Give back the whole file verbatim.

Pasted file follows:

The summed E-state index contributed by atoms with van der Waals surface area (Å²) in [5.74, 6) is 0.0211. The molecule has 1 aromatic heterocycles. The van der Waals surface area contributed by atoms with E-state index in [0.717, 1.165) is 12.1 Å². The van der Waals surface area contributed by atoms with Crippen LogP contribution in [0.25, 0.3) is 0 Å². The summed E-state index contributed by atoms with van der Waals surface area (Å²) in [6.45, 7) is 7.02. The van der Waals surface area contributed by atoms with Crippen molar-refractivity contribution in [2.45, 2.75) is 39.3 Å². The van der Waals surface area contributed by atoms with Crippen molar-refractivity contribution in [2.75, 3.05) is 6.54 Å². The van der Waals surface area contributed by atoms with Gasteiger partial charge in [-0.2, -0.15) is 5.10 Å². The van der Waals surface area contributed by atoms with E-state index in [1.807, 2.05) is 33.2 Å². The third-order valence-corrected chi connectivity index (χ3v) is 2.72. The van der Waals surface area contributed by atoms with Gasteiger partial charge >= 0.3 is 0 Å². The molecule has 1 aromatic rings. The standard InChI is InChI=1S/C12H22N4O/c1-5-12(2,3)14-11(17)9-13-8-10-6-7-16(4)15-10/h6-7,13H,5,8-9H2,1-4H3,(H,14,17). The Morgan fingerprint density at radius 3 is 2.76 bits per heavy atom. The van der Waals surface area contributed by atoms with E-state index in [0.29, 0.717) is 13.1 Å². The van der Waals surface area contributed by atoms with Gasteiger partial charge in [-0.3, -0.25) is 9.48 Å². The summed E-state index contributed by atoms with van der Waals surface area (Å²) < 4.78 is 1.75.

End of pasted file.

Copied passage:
The summed E-state index contributed by atoms with van der Waals surface area (Å²) in [5.74, 6) is 0.0211. The molecule has 1 aromatic heterocycles. The van der Waals surface area contributed by atoms with E-state index in [0.717, 1.165) is 12.1 Å². The van der Waals surface area contributed by atoms with Crippen LogP contribution in [0.25, 0.3) is 0 Å². The summed E-state index contributed by atoms with van der Waals surface area (Å²) in [6.45, 7) is 7.02. The van der Waals surface area contributed by atoms with Crippen molar-refractivity contribution in [2.45, 2.75) is 39.3 Å². The van der Waals surface area contributed by atoms with Crippen molar-refractivity contribution in [2.75, 3.05) is 6.54 Å². The van der Waals surface area contributed by atoms with Gasteiger partial charge in [-0.2, -0.15) is 5.10 Å². The van der Waals surface area contributed by atoms with E-state index in [1.807, 2.05) is 33.2 Å². The third-order valence-corrected chi connectivity index (χ3v) is 2.72. The van der Waals surface area contributed by atoms with Gasteiger partial charge >= 0.3 is 0 Å². The molecule has 1 aromatic rings. The standard InChI is InChI=1S/C12H22N4O/c1-5-12(2,3)14-11(17)9-13-8-10-6-7-16(4)15-10/h6-7,13H,5,8-9H2,1-4H3,(H,14,17). The Morgan fingerprint density at radius 3 is 2.76 bits per heavy atom. The van der Waals surface area contributed by atoms with E-state index in [0.29, 0.717) is 13.1 Å². The van der Waals surface area contributed by atoms with Gasteiger partial charge in [-0.3, -0.25) is 9.48 Å². The summed E-state index contributed by atoms with van der Waals surface area (Å²) < 4.78 is 1.75.